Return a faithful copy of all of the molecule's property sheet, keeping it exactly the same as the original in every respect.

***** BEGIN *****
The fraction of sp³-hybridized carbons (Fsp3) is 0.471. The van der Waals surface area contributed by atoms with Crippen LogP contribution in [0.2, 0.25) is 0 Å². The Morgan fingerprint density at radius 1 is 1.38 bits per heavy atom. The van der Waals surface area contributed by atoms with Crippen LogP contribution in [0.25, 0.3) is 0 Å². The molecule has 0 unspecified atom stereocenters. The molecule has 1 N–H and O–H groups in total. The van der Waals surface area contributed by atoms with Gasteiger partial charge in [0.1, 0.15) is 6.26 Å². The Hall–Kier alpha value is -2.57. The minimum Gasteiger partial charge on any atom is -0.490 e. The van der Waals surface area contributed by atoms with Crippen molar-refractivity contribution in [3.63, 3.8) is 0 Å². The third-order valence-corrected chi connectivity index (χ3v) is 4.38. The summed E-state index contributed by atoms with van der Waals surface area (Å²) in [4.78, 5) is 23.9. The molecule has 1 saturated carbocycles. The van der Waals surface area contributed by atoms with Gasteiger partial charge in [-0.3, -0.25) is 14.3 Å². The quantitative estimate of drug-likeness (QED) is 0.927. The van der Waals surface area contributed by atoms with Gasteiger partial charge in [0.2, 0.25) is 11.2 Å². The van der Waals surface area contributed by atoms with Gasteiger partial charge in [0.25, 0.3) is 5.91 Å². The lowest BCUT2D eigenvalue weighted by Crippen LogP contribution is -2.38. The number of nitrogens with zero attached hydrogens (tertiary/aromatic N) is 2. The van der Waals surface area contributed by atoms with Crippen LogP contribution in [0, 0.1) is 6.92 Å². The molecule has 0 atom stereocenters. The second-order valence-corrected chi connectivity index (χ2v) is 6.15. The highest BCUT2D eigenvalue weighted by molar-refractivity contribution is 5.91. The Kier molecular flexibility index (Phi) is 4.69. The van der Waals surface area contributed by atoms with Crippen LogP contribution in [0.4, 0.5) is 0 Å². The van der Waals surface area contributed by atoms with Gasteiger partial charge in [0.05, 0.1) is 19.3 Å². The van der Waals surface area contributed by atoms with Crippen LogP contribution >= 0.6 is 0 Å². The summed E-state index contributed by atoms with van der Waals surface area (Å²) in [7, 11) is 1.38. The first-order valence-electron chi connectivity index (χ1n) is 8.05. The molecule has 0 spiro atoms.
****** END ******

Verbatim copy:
The fraction of sp³-hybridized carbons (Fsp3) is 0.471. The van der Waals surface area contributed by atoms with Crippen LogP contribution in [0.2, 0.25) is 0 Å². The Morgan fingerprint density at radius 1 is 1.38 bits per heavy atom. The van der Waals surface area contributed by atoms with Crippen LogP contribution in [0.25, 0.3) is 0 Å². The molecule has 0 unspecified atom stereocenters. The molecule has 1 N–H and O–H groups in total. The van der Waals surface area contributed by atoms with Gasteiger partial charge in [0.1, 0.15) is 6.26 Å². The Hall–Kier alpha value is -2.57. The minimum Gasteiger partial charge on any atom is -0.490 e. The van der Waals surface area contributed by atoms with Crippen molar-refractivity contribution in [3.63, 3.8) is 0 Å². The third-order valence-corrected chi connectivity index (χ3v) is 4.38. The summed E-state index contributed by atoms with van der Waals surface area (Å²) in [4.78, 5) is 23.9. The molecule has 1 saturated carbocycles. The van der Waals surface area contributed by atoms with Gasteiger partial charge in [-0.3, -0.25) is 14.3 Å². The quantitative estimate of drug-likeness (QED) is 0.927. The van der Waals surface area contributed by atoms with Gasteiger partial charge in [0.2, 0.25) is 11.2 Å². The van der Waals surface area contributed by atoms with Gasteiger partial charge in [0.25, 0.3) is 5.91 Å². The lowest BCUT2D eigenvalue weighted by Crippen LogP contribution is -2.38. The number of nitrogens with zero attached hydrogens (tertiary/aromatic N) is 2. The van der Waals surface area contributed by atoms with Crippen LogP contribution in [0, 0.1) is 6.92 Å². The molecule has 0 atom stereocenters. The second-order valence-corrected chi connectivity index (χ2v) is 6.15. The highest BCUT2D eigenvalue weighted by molar-refractivity contribution is 5.91. The Kier molecular flexibility index (Phi) is 4.69. The van der Waals surface area contributed by atoms with Crippen LogP contribution in [0.4, 0.5) is 0 Å². The van der Waals surface area contributed by atoms with Gasteiger partial charge in [0.05, 0.1) is 19.3 Å². The van der Waals surface area contributed by atoms with Crippen LogP contribution >= 0.6 is 0 Å². The summed E-state index contributed by atoms with van der Waals surface area (Å²) in [7, 11) is 1.38. The first-order valence-electron chi connectivity index (χ1n) is 8.05. The molecule has 0 spiro atoms.